Ghana, Nigeria And The Quest For UK Looted Treasure

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Artefacts looted by the British in the colonial era have been returned to Ghana and are already on public view. So why is it taking Nigeria so long to put its returned treasures on display?

A convoy sped along the busy road from Ghana’s capital, Accra, to the central city of Kumasi on 12 April, carrying an unusual and highly valuable cargo.

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A police motorcycle cleared the road with its flashing blue lights and blaring siren. In a van behind were crates containing 32 pieces of gold and silver, including beautiful and intricate necklaces, a peace pipe and a ceremonial sword.

Almost all of these objects were taken by British soldiers who invaded Asante land in 1874 and 1896, and plundered the palace of the king, or Asantehene. They have been in the UK ever since.

MediaageNG Ghana, Nigeria And The Quest For UK Looted Treasure Artefacts looted by the British in the colonial era have been returned to Ghana and are already on public view. So why is it taking Nigeria so long to put its returned treasures on display?

The convoy drove fast to Kumasi and the Manhyia Palace, home of today’s king, Otumfuo Osei Tutu II.

He opened the crates, amid emotional scenes.

The Asante people have been asking for the return of the plundered gold for decades.

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“We did it,” said Osei Tutu II.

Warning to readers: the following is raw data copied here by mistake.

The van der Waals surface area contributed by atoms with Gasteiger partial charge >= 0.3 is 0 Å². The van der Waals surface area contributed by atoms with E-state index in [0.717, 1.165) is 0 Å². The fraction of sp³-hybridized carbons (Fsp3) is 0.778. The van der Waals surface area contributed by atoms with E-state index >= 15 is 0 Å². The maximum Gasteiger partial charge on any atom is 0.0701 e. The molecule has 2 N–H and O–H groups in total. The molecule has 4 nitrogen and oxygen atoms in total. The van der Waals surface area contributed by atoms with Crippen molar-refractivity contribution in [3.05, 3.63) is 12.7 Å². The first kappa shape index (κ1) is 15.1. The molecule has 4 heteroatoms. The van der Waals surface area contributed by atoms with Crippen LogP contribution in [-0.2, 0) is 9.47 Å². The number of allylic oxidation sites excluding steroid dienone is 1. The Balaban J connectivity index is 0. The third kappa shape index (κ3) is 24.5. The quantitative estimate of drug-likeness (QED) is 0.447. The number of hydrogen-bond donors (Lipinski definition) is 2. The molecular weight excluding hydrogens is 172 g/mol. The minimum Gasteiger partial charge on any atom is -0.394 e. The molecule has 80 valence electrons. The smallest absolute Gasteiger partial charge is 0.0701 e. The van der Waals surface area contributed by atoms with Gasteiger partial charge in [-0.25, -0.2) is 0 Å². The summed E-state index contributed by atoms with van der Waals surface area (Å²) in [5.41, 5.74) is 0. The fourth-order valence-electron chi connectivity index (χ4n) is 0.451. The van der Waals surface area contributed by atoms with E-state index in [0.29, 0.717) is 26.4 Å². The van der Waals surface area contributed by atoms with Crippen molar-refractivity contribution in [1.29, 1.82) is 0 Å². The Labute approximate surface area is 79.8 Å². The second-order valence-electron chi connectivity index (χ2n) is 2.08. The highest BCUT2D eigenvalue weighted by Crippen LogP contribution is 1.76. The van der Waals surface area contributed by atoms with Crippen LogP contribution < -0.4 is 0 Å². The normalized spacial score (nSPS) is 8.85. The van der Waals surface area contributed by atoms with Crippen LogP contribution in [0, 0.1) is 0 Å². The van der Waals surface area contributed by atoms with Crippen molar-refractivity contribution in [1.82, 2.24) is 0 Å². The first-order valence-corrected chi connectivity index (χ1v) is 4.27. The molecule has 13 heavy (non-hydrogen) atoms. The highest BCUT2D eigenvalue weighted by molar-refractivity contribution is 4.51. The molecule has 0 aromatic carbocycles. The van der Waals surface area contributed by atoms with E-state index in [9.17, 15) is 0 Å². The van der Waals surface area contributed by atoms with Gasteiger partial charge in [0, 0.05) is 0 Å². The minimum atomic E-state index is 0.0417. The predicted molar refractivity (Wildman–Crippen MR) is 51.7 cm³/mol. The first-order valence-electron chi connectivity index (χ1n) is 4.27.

Reuters A man looking at the objects on display at the Manhyia Palace MuseumReuters
Members of the public can now see the articles on display at the Manhyia Palace Museum
“These items that were stolen, looted… not all of them have come back,” the monarch said on 1 May, as the gold was publicly displayed in the Manhyia Palace Museum.

“But those we have here still embody the soul of Asante.”

Ivor Agyeman-Duah, an author and former diplomat, is the director of the Manhyia Palace Museum. He was also in that convoy, anxious nothing should go wrong.

Mr Agyeman-Duah has been a key player in the negotiations over the return of the Asante gold, which was in two of the UK’s leading museums: the British Museum and the Victoria and Albert (V&A).

He is a cool-headed and persuasive man, but the negotiations have been complicated.

The two institutions are prevented by British law from permanently returning items, so the objects have come to Ghana on long-term loan.

For many, that is a bitter pill to swallow.

An armed robber comes into your house, mows down your family and grabs your valuables, and comes back later and says: ‘OK, you’re making noises, I’ll give this back as a loan!'”